Saboteur II

by Clive Townsend, Rob Hubbard, Tim Hayward
Durell Software Ltd
Your Sinclair Issue 17, May 1987   page(s) 89

You can stop you ninjing 'cos Durell has released Saboteur II - Avenging Angel. Phil South gets his shurikens shaken and his sword rattled.

Game: Saboteur II - Avenging Angel
Publisher: Durell
Price: £7.95

Swish Thud "Urgh!" Pad pad pad. "Halt! Who goes..." Swish snap!" ...Urk!

Silently sneeking through the darkened corridors, the sightly built Ninja dropped the two guards before they could make a sound. She climbed the ladder at the end of the corridor, only to find another three guards at the top... she expertly spun a pair of shuriken, injuring two of them. But the third ran after her. The corridor ended in a sheer drop own the side of the building... she backed up a step and without hesitation flung herself into the void, bunching her body tightly in a fast, high spin.

Phew! It's exciting all this ninja stuff, innit? if you enjoyed Saboteur, you'll just lurve Durell's spanking new sequel, Saboteur II. Subtitled 'Avenging Angel', it's the adventures of Sab's sister, a fetching get called Nina, who it seems is a Ninja too. Poor old Sab, though he escaped intact from the last adventure with the enemy's computer disk, got himself iced (clumsy beggar) at the end of Saboteur I. Sis is understandably miffed about it, and sets out to make home cooked catfood out of the evil foreign power who did for him.

The format of the game is similar to Sab I in that you are black clothed figure, with all the high leaps, Kung Fu kicks and punches, and a lot of shuriken and dragon's tongue swordplay besides. Where Sab II wins out over Sab I is in the sheer size of the thing! Over 700 screens take you through tunnels, the rooms in the three buildings, through the grounds around the base and even beyond... if you can escape.

Nina has discovered that her brother was knocked off because the disk he stole contained the plans for a new missile base, which the enemy is building inside a mountain. She hang glides over the mountain and drops into the enemy's base. On the top is the original missile base, a building containing all the enemy's ammo, and the new missile base. Previous Ninja warriors who tried to destroy this base have left their weapons behind, so there's plenty of stuff for you to fling at the flame-throwing androids and man-eating pumas...

You must get in, destroy much as possible, prevent the evil toads from nukeing the western world, and get out again on the flashy motorcycle you'll find in the lower caverns of the mountain. As in Sab I, you must also collect computer tapes, but this time if you feed them into the computer you'll blow up the missile. There are lifts to negotiate, 14 pieces of computer code to collect, pumas to outrun and eight foot tall androids to beat the living springs out of. Yep Sab II's a hell of a lot more difficult than its prequel! in order to drop a guard, you have to kick it, pierce it with shuriken, beat it over the head with spanners and lead pipes and generally duff it up for some minutes before it consents to have a little lie down. On the whole I avoided confrontation with the metal mickies and ran away rather than waste my energy.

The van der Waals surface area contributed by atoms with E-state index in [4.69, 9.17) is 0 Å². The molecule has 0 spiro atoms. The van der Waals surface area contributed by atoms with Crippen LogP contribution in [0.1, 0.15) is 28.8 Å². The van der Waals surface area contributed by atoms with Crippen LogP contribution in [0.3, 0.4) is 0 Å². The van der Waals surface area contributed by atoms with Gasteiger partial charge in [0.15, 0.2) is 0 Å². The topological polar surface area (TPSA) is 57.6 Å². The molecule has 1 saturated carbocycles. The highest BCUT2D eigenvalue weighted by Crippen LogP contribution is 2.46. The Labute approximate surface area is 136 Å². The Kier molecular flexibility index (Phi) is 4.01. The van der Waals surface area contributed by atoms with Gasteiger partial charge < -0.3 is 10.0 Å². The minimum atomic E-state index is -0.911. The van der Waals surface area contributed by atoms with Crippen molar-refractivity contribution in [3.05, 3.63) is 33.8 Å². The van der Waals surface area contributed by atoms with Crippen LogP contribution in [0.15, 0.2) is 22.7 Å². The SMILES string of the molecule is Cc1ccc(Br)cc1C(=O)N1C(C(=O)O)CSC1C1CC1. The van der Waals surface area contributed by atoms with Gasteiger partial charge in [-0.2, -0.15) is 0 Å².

All the computer tapes are in boxes along with your ammo - in order to find them you have to riffle through the contents of the boxes. The lifts save you a lot of time going up and down levels 'cos you can travel up to ten floors in one fell swoop. This comes in very handy when your timer's running short and you've got to get right down to the bottom level and on yet bike before the missile blasts off!

The graphics are smaller and a little more detailed than on Sab I, and the characters more animated. The androids seek you out, so you have to keep moving a lot more than in the previous game. For 128 music fans, the music for the Fat Speccy is fantastic.

This is a fine sequel, but possibly more important, it's a fine game in it's own right. Saboteur was an original twist on an old platform riff, so that makes Sab II a double twist with a backflip and a lager chaser!

Graphics: 9/10
Playability: 9/10
Value For Money: 9/10
Addictiveness: 9/10
Overall: 9/10

Award: Your Sinclair Megagame

Transcript by Chris Bourne

Your Sinclair Issue 45, Sep 1989   page(s) 47


He's chirpy and chatty, he's the chap with the cheapies, he's Marcus Berkmann, and he's back with a meaty BARGAIN BASEMENT.

Reviewer: Marcus Berkmann

This is one of Durell's better products. The follow-up to the hugely popular Sab 1, it was raved over by young Mr Snout ("you're all doing very well") way back in 1987, and if it doesn't perhaps hold up too well now, it's still an entertaining enough chase-and-kick 'em up with the novelty of a female hero (a good way of getting around Tzer, at least).

Mapping is essential, unless you happen to have the September 1987 ish of YS to hand, in which case look on the centre pages. (What? You don't have one? Buy a back ish immediately!) The scenario involves you (that's Nina, who's a ninja too) hand-gliding into the enemy control centre to avenge the death of your bro' - that's Sab - who got iced at the end of the previous game. You must get in, destroy as much as possible, prevent the evil toads from nuking the western world, and get out on the flashy motorcycle you'll find in the lower caverns of the mountain. Oodles of screens, loads to do, it's all pretty hard, but at £1.99, splendid value for money. A Megagame when it came out, it's not quite in the same league these days, but for anyone who likes their games big and hard (oo-er), it's a corker.

Overall: 80%

Transcript by Chris Bourne

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